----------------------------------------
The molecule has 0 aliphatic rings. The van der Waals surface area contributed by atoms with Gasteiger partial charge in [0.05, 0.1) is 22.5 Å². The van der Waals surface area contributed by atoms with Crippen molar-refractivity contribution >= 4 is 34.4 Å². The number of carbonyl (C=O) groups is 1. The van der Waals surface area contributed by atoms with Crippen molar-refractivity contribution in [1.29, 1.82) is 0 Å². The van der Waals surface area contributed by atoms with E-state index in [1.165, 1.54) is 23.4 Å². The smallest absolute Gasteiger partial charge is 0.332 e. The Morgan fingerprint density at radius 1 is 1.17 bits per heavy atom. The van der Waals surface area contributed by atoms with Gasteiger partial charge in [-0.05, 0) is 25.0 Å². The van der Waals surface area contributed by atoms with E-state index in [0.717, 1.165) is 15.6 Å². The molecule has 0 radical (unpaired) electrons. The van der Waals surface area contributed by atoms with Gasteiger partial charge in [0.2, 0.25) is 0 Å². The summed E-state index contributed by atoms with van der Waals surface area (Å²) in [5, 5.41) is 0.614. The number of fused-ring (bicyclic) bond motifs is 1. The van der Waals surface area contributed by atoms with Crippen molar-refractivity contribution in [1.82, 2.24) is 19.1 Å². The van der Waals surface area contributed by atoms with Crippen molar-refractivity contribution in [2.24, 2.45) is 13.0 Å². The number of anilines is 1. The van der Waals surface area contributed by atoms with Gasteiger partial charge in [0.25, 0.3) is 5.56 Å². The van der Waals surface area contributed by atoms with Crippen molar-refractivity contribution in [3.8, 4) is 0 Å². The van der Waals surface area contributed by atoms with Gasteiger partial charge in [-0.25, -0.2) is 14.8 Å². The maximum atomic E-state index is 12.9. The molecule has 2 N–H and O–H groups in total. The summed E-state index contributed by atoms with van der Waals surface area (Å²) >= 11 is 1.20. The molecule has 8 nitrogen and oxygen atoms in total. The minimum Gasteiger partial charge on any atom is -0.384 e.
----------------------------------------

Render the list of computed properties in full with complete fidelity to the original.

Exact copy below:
The molecule has 0 aliphatic rings. The van der Waals surface area contributed by atoms with Gasteiger partial charge in [0.05, 0.1) is 22.5 Å². The van der Waals surface area contributed by atoms with Crippen molar-refractivity contribution >= 4 is 34.4 Å². The number of carbonyl (C=O) groups is 1. The van der Waals surface area contributed by atoms with Crippen molar-refractivity contribution in [1.29, 1.82) is 0 Å². The van der Waals surface area contributed by atoms with E-state index in [1.165, 1.54) is 23.4 Å². The smallest absolute Gasteiger partial charge is 0.332 e. The Morgan fingerprint density at radius 1 is 1.17 bits per heavy atom. The van der Waals surface area contributed by atoms with Gasteiger partial charge in [-0.05, 0) is 25.0 Å². The van der Waals surface area contributed by atoms with E-state index in [0.717, 1.165) is 15.6 Å². The molecule has 0 radical (unpaired) electrons. The van der Waals surface area contributed by atoms with Gasteiger partial charge in [0.2, 0.25) is 0 Å². The summed E-state index contributed by atoms with van der Waals surface area (Å²) in [5, 5.41) is 0.614. The number of fused-ring (bicyclic) bond motifs is 1. The van der Waals surface area contributed by atoms with Crippen molar-refractivity contribution in [1.82, 2.24) is 19.1 Å². The van der Waals surface area contributed by atoms with Crippen molar-refractivity contribution in [2.24, 2.45) is 13.0 Å². The number of anilines is 1. The van der Waals surface area contributed by atoms with Gasteiger partial charge in [0.25, 0.3) is 5.56 Å². The van der Waals surface area contributed by atoms with Crippen molar-refractivity contribution in [3.8, 4) is 0 Å². The van der Waals surface area contributed by atoms with Gasteiger partial charge in [-0.25, -0.2) is 14.8 Å². The maximum atomic E-state index is 12.9. The molecule has 2 N–H and O–H groups in total. The summed E-state index contributed by atoms with van der Waals surface area (Å²) >= 11 is 1.20. The molecule has 8 nitrogen and oxygen atoms in total. The minimum Gasteiger partial charge on any atom is -0.384 e.